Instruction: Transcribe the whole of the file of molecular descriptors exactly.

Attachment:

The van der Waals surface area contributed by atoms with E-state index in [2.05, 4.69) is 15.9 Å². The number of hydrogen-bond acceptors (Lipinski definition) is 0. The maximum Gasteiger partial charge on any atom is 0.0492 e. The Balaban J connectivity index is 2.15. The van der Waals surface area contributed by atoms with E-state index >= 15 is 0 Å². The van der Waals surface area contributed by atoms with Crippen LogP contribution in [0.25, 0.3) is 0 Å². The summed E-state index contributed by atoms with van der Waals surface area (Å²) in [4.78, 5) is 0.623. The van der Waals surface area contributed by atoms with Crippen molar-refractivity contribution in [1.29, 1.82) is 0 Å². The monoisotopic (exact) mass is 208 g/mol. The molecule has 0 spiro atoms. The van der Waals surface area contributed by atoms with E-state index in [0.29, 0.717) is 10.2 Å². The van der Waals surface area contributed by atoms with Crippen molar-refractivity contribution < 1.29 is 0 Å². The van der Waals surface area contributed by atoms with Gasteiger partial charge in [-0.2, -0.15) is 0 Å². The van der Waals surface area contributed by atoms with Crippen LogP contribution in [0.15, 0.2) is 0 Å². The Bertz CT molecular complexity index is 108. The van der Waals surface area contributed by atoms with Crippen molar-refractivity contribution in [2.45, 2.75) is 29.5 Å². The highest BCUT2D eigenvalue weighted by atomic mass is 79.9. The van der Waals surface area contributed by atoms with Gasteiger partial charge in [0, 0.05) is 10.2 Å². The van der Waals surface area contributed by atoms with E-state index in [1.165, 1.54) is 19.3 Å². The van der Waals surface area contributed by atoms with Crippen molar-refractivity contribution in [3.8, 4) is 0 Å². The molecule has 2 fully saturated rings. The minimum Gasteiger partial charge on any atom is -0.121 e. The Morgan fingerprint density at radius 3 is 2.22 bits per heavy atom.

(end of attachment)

The van der Waals surface area contributed by atoms with E-state index in [2.05, 4.69) is 15.9 Å². The number of hydrogen-bond acceptors (Lipinski definition) is 0. The maximum Gasteiger partial charge on any atom is 0.0492 e. The Balaban J connectivity index is 2.15. The van der Waals surface area contributed by atoms with E-state index >= 15 is 0 Å². The van der Waals surface area contributed by atoms with Crippen LogP contribution in [0.25, 0.3) is 0 Å². The summed E-state index contributed by atoms with van der Waals surface area (Å²) in [4.78, 5) is 0.623. The van der Waals surface area contributed by atoms with Crippen molar-refractivity contribution in [1.29, 1.82) is 0 Å². The monoisotopic (exact) mass is 208 g/mol. The molecule has 0 spiro atoms. The van der Waals surface area contributed by atoms with E-state index in [0.29, 0.717) is 10.2 Å². The van der Waals surface area contributed by atoms with Crippen molar-refractivity contribution < 1.29 is 0 Å². The van der Waals surface area contributed by atoms with Gasteiger partial charge in [-0.2, -0.15) is 0 Å². The van der Waals surface area contributed by atoms with Crippen LogP contribution in [0.15, 0.2) is 0 Å². The Bertz CT molecular complexity index is 108. The van der Waals surface area contributed by atoms with Crippen molar-refractivity contribution in [2.45, 2.75) is 29.5 Å². The highest BCUT2D eigenvalue weighted by atomic mass is 79.9. The van der Waals surface area contributed by atoms with Gasteiger partial charge in [0, 0.05) is 10.2 Å². The van der Waals surface area contributed by atoms with E-state index in [1.165, 1.54) is 19.3 Å². The van der Waals surface area contributed by atoms with Crippen molar-refractivity contribution in [3.8, 4) is 0 Å². The molecule has 2 fully saturated rings. The minimum Gasteiger partial charge on any atom is -0.121 e. The Morgan fingerprint density at radius 3 is 2.22 bits per heavy atom.